Transcript: Sen. John McCain’s floor speech on the Obama administration’s handling of Boston Marathon bombing suspect Dzhokhar Tsarnaev

Transcript of remarks by Sen. John McCain (R-Ariz.) on the Obama administration’s handling of Boston Marathon bombing suspect, Dzhokhar Tsarnaev, on April 23, 2013:

There has been some misunderstanding about the position that the Senator from South Carolina and I have taken on the detention and interrogation of the suspect in the Boston bombing. None of us is saying that the suspect should be indefinitely detained as an enemy combatant by the U.S. military or tried in a military tribunal. The suspect is a U.S. citizen and must be treated accordingly. And he will be.

What we are saying is that the importance of treating the suspect in accordance with his rights as an American citizen must be balanced with our government’s top national security priority, which is the lawful, effective and humane interrogation of this suspect for the purposes of gathering intelligence. The Boston attacks were clearly inspired by the violent ideology of transnational Islamist terrorism. So we need to learn everything we can about what foreign terrorists or terrorist groups the suspect and his brother might have associated with – whether they were part of additional plots to attack our nation – and what other relevant information the suspect may possess that could prevent future attacks against the United States or our interests.

Our civilian justice system offers a responsible option for striking this balance with American citizens. It allows the Justice Department to delay reading a suspect his Miranda rights if doing so is in the interest of ‘public safety.’ The Administration had rightly invoked this public safety exception in the case of the Boston suspect, which provided our national security professionals a discrete period of time to gather intelligence from the suspect without the presence of his lawyer.

However, soon after questioning him this way, the Administration recently reversed itself and read the suspect his Miranda rights. In doing so, the Administration gave up a valuable opportunity to lawfully and thoroughly question the suspect for purposes of gathering intelligence about potential future terrorist plots. Whether we will be able to acquire such information has now been left entirely at the discretion of the suspect and his lawyer. Put simply, the suspect has been told he has the right to remain silent; and, if he doesn’t want to provide intelligence, he doesn’t have to.

Is this a responsible balance between a citizen’s rights and our national security? The suspect had only been responsive for a couple of days before he was read his Miranda rights, and even then, he could not communicate verbally. Does anyone really believe that our national security professionals were able to acquire all of the relevant intelligence possessed by a suspect who could not talk in only two days? This is not a responsible balance between civil liberties and national security.

From the very beginning of this debate, the Senator from South Carolina, the Senator from New Hampshire and I have maintained that the Administration should reserve its right to hold the suspect as an enemy combatant for the purposes of gathering intelligence. That was not the only option or even the ideal option. But in light of the Administration’s decision not to continue questioning the suspect under the public safety exception, the only option we are left with is lawfully questioning the suspect as a potential enemy combatant.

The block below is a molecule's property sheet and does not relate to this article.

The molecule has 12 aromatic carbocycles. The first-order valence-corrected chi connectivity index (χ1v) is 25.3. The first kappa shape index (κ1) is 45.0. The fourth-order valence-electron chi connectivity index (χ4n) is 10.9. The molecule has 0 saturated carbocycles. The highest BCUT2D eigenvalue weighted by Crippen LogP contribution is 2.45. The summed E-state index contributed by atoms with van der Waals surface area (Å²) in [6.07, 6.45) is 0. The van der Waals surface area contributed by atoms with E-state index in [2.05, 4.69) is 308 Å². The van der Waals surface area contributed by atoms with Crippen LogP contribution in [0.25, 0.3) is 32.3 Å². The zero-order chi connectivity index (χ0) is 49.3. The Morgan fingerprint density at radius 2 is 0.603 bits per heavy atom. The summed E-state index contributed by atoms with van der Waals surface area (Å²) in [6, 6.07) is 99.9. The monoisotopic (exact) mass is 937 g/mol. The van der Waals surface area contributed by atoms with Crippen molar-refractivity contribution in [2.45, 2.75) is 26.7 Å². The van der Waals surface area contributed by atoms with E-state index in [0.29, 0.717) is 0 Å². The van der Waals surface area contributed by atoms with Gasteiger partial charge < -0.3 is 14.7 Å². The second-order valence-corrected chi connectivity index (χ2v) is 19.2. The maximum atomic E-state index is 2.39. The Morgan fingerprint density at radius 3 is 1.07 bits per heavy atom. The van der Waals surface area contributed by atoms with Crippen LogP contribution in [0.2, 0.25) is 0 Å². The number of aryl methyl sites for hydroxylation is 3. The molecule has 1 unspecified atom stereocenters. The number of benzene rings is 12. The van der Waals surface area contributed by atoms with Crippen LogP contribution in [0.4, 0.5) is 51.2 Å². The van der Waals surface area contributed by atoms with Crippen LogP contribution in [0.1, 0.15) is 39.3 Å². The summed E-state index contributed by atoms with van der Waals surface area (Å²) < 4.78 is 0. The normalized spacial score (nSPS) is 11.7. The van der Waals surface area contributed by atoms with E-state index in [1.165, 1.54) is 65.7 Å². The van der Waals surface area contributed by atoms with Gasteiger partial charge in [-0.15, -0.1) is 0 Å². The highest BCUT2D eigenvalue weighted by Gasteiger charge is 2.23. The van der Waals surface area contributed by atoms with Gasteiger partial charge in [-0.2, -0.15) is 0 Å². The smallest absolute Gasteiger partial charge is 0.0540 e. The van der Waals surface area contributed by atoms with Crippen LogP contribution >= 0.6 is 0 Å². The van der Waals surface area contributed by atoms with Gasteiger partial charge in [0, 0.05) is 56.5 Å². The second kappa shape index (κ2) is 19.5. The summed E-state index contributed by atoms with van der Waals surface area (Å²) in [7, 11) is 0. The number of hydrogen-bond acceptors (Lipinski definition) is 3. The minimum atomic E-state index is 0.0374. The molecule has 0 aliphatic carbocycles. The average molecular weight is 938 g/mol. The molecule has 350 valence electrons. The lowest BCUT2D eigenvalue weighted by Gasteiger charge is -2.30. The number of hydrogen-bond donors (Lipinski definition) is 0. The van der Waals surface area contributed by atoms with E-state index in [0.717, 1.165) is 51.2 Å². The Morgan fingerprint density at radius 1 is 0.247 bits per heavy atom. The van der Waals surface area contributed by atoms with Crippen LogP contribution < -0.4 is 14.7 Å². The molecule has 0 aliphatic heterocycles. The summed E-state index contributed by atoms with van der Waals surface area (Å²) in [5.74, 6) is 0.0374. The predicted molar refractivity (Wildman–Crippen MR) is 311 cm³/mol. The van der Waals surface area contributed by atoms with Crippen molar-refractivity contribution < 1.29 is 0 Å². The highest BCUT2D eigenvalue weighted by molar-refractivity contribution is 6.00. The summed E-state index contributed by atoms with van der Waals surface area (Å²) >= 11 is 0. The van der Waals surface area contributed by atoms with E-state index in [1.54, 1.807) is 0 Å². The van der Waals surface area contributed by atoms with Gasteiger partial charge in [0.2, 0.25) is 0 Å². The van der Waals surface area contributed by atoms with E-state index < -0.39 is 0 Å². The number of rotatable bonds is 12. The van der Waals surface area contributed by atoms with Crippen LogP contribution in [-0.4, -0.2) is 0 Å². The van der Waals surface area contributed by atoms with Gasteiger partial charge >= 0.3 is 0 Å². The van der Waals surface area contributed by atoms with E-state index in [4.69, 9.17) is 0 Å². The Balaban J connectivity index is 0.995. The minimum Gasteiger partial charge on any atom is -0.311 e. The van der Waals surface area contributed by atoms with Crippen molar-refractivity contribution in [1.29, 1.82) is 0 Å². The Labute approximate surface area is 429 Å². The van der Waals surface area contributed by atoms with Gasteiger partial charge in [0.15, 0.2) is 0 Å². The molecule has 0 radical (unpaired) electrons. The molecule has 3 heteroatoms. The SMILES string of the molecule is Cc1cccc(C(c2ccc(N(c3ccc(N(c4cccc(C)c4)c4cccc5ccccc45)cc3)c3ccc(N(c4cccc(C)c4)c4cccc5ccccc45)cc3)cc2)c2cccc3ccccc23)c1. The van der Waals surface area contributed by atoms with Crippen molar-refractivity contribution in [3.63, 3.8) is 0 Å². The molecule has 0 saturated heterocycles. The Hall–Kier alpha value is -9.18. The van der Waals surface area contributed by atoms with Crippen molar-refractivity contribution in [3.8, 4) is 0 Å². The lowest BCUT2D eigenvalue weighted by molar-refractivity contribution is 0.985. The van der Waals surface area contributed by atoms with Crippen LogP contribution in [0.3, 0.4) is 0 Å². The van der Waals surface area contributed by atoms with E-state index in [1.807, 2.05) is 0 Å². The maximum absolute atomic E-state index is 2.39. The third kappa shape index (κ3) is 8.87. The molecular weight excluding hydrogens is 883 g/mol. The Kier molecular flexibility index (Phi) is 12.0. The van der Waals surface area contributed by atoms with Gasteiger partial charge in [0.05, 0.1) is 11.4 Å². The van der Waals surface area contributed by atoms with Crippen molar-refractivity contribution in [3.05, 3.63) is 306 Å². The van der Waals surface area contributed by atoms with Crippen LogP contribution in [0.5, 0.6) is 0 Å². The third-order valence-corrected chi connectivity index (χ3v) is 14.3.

The full extent of whether the suspect is linked to Al Qaeda or its associated forces remains unclear. The brother’s trip to Russia should certainly be the subject of an inquiry. And additional questioning is critical to making that clear. But today there is ample evidence that would allow the Administration to question the suspect for key intelligence. The consequence of not doing so is that our need to question this suspect for such intelligence is left solely at his discretion and willingness to cooperate. That is not a responsible approach to the national security of this country.

Again, this is not to say that we must hold the suspect indefinitely in military detention – nor that the suspect must be, or should be, tried in a military tribunal. In both cases, there is plenty of precedent for holding a terrorism suspect as an enemy combatant for a limited time before moving him into the criminal justice system for the purposes of standing trial before in civilian court. What’s more, the Supreme Court has consistently upheld the legality and Constitutionality of this approach, as well as the ability to hold American citizens as enemy combatants.

But ultimately, the broader question here is whether you view the United States as part of the battlefield in the global fight against terrorists. I know that some do not. I, however, do not know see how we can avoid this fact. Those who seek to attack us certainly view the homeland as part of the battlefield, indeed the central part.

Of course there will always be, and should be, differences in how we handle events in the United States and events overseas, and differences in what rights are due to American citizens as opposed to foreign citizens. And yet, we cannot afford to build a wall between the fight against terrorists abroad and the fight against terrorists who are trying to attack us here at home, including when American citizens are involved in this fight, as some clearly are and will continue to be.

Just because some don’t seem to want to grapple with the difficult, even unprecedented legal issues that this war presents does not mean they will cease to be real challenges. And if we pretend that the homeland is not part of this battle, I fear that it will only be a matter of time before we learn this lesson the hard way.


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